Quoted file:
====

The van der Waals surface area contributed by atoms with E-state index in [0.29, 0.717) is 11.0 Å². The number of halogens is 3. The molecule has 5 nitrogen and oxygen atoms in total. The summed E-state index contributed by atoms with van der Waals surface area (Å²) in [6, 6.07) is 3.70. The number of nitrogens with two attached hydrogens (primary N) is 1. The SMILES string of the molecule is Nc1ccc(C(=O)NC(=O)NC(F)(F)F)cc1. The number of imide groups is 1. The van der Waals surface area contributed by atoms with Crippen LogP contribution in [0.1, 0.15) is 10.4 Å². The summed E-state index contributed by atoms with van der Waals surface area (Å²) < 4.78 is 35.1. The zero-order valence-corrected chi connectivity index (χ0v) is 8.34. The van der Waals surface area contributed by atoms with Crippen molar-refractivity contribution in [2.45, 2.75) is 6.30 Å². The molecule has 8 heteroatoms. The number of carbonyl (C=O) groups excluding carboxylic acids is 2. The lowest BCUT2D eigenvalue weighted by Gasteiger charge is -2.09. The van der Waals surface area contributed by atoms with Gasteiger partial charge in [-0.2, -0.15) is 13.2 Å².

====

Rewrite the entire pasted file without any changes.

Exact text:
The van der Waals surface area contributed by atoms with E-state index in [0.29, 0.717) is 11.0 Å². The number of halogens is 3. The molecule has 5 nitrogen and oxygen atoms in total. The summed E-state index contributed by atoms with van der Waals surface area (Å²) in [6, 6.07) is 3.70. The number of nitrogens with two attached hydrogens (primary N) is 1. The SMILES string of the molecule is Nc1ccc(C(=O)NC(=O)NC(F)(F)F)cc1. The number of imide groups is 1. The van der Waals surface area contributed by atoms with Crippen LogP contribution in [0.1, 0.15) is 10.4 Å². The summed E-state index contributed by atoms with van der Waals surface area (Å²) < 4.78 is 35.1. The zero-order valence-corrected chi connectivity index (χ0v) is 8.34. The van der Waals surface area contributed by atoms with Crippen molar-refractivity contribution in [2.45, 2.75) is 6.30 Å². The molecule has 8 heteroatoms. The number of carbonyl (C=O) groups excluding carboxylic acids is 2. The lowest BCUT2D eigenvalue weighted by Gasteiger charge is -2.09. The van der Waals surface area contributed by atoms with Gasteiger partial charge in [-0.2, -0.15) is 13.2 Å².